With groundwater levels in many parts of Hampshire still comparatively high from last winter’s intense rainfall, the focus of Hampshire’s highways teams throughout the summer and autumn has been to ensure the roads are in good shape to deal with winter weather.
Earlier this year, Hampshire was awarded one of the highest amounts in the South East for flood and pothole repairs, a total of £17.5 million, and set to work immediately repairing the roads. This is on top of the £54m spent annually by the Council on highways maintenance.
In the nine months since work began to repair the damage caused by the most significant rainfall to hit Hampshire for 250 years, the County Council has ensured that:
- Over £29m of work has been completed
- Additional work has been undertaken in known problem areas so that drains have been checked and cleared, and are ready to function at full capacity
- 80,000 gullies have been cleansed
- Following inspections by specialist divers, £2.8m worth of repairs have been made to bridges
- Extra gangs and machinery, such as high speed patching machines, were deployed to fix the flood damaged roads
- Around 74km of road have been resurfaced
- 137 maintenance and improvement schemes have been completed at known flooding sites
- 50,000 potholes have been repaired so far
- Investment has been made into innovative solutions to extend the life of the road network and achieve best value for money
- 45 local community flood plans have been established by partnership working with parish councils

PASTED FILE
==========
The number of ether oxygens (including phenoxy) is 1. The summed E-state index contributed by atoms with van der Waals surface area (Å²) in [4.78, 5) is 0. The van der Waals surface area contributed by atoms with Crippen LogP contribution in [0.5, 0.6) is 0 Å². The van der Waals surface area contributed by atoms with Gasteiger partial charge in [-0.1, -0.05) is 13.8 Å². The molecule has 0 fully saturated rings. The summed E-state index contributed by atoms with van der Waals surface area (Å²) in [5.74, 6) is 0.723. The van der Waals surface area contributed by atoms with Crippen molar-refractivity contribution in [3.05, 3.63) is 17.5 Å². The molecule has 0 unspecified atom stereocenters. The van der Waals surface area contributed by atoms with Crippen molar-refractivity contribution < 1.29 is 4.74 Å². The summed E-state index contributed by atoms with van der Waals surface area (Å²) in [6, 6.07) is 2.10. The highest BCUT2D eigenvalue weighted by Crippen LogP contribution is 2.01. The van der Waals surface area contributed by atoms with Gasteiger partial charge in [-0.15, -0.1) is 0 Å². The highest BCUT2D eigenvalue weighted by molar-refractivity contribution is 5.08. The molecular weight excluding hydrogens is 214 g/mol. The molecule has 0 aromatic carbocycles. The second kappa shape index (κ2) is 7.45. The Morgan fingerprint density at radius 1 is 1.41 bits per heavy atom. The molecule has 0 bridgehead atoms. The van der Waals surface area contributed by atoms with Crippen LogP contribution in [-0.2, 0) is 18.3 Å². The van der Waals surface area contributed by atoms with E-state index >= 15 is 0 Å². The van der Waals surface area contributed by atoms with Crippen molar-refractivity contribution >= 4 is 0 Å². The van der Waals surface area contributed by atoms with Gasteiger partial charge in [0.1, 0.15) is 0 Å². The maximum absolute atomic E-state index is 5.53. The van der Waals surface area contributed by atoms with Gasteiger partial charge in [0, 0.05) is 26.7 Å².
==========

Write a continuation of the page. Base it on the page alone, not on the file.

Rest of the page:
Hampshire County Council Councillor Seán Woodward, Executive Member for Economy, Transport and Environment at Hampshire County Council, said: “We’ve drawn on our experiences from last winter, particularly working with partners and how important it is for communities to pull together. Communities who were prepared were certainly better able to cope and recover quicker than those without flood action plans in place.”
“With over 5,000 miles of road to look after in Hampshire, it’s important we continue to take an innovative approach to make the most of the resources we have, looking not only at how we manage the network but also how to adapt the environment to the threat of flooding.”
“A great deal of work has been done this year to repair roads damaged by flooding, and I’m pleased to see that Hampshire has come out top of all county councils for residents’ satisfaction with highways maintenance in an independent national survey.”
The County Council has, however, expressed caution over the recent announcement that a limited number of projects in Hampshire will receive support from the Government for funding schemes to alleviate and mitigate the impact of flooding.
Many parts of Hampshire suffered groundwater flooding last winter, with highways crews working round the clock trying to keep roads passable. The County Council is pressing for a different approach to the way funding is allocated because the current method means that areas affected by groundwater flooding do not score highly enough in the Government’s criteria, despite the significant economic disruption and community isolation that follows flooding of Hampshire’s major transport routes.
In times of severe weather, the County Council has emergency crews on standby 24 hours a day to ensure the roads are clear and passable. Thousands of sandbags and tonnes of sand are in the County Council’s highways depots across the county which can be filled by automated filling machines and deployed immediately when required to protect the highways. Information on obtaining sandbags for individual property protection is available online.